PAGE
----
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How Late It Was, How Late

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How late it was, how late
First edition
AuthorJames Kelman
CountryScotland
LanguageEnglish
PublisherSecker and Warburg
Publication date
March 1994[1]
Media typePrint (hardback & paperback)
Pages384 pp
ISBN0-7493-9883-3
OCLC32131487

How late it was, how late is a 1994 stream-of-consciousness novel written by Scottish writer James Kelman. The Glasgow-centred work is written in a working-class Scottish dialect, and follows Sammy, a shoplifter and ex-convict.

It won the 1994 Booker Prize.

Plot summary

Sammy awakens in a lane one morning after a two-day drinking binge, and gets into a fight with some plainclothes policemen, called in Glaswegian dialect "sodjers". When he regains consciousness, he finds that he has been beaten severely and, he gradually realises, is completely blind. The plot of the novel follows Sammy as he explores and comes to terms with his new-found disability and the difficulties this brings.

Upon being released, Sammy goes back to his house and realises that his girlfriend, Helen, is gone. He assumes that she took off because of the fight they had before Sammy last left his house, but makes no attempt to find her.

For a while, Sammy struggles with the simple tasks that blindness makes difficult. Soon, Sammy realises he will need something to indicate his blindness to other people. He cuts the head off of an old mop and, with the help of his neighbour, Boab, paints it white. He also purchases a pair of sunglasses to cover his eyes.

Eventually, Sammy finds himself at the Central Medical waiting to get checked out for his blindness. He is instructed to the Dysfunctional Benefits floor and is questioned by a young lady who asks Sammy questions about his blindness. Sammy tells her about being beaten up by the cops, but immediately regrets telling her this and tries to take it back. She informs him that she cannot remove his statement from the record, but he can clarify if he wishes to. This upsets Sammy and he leaves the Central Medical without finishing filing for dysfunctional benefits.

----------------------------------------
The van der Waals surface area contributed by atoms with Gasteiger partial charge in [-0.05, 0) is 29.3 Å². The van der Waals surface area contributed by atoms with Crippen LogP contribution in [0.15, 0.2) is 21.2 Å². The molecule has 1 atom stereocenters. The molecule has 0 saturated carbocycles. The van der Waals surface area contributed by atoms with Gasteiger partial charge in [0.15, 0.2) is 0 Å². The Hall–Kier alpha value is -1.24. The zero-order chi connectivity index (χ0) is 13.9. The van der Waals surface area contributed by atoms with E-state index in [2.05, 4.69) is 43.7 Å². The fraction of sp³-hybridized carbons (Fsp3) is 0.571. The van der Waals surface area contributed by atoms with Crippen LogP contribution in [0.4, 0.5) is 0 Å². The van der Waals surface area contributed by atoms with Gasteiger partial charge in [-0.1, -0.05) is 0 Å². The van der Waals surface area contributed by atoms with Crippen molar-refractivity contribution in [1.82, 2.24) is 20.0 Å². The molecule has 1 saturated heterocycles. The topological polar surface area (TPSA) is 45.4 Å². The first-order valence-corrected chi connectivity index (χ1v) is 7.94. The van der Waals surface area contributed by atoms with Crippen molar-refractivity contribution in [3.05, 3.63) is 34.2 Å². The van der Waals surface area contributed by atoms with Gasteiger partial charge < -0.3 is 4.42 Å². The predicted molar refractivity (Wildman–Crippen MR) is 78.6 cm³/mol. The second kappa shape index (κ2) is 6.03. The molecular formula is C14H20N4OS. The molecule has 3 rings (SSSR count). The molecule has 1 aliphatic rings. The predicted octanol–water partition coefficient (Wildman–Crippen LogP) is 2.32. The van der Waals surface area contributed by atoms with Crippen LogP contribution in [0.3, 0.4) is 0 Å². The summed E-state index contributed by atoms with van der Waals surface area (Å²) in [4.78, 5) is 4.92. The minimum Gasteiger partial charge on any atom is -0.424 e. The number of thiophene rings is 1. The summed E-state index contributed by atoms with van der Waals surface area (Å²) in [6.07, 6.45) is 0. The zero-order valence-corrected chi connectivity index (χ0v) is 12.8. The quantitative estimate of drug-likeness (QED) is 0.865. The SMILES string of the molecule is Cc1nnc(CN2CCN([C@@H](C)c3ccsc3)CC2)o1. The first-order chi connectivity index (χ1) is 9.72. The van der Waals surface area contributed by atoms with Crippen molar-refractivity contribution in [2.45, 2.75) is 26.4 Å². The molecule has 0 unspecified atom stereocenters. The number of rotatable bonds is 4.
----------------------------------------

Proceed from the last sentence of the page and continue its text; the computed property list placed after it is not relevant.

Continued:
Once home Sammy decides to calm down by taking a bath. While in the bathtub Sammy hears someone enter his flat. When he goes to investigate he is cuffed by police and taken to the department. They question him about the Saturday before Sammy went blind, and about the Leg (an old friend/associate). Sammy cannot remember much about that Saturday but admits to having met up with his friends Billy and Tam. Sammy says he can remember nothing else, so they throw him in a cell.

Later, Sammy is released for his doctor's appointment. The doctor asks Sammy a series of questions about his vision, and in the end, refuses to diagnose Sammy as blind. Upon leaving the doctor's office, a young man, Ally, approaches Sammy. He seems to know all about how the doctor will not give out diagnoses and persuades Sammy that he should be his representation for a commission payment.

Bored at home, Sammy decides to go down to Quinn's bar, the bar Helen worked at. Sammy gets his neighbour, Boab, to call him a taxi to take him to the city centre. At the door of Quinn's bar, Sammy is told by two men that there is a promotion going on inside and Sammy cannot go in. Sammy gets upset at this and asks about Helen. The men tell Sammy that no one by the name of "Helen" has ever worked there. Upset, Sammy walks to Glancy's bar—his favourite hang out—and is approached by his old friend Tam. Tam is upset because Sammy gave his name to the police and now his family is being affected by it. Angry, Tam leaves Sammy who wonders what is going on.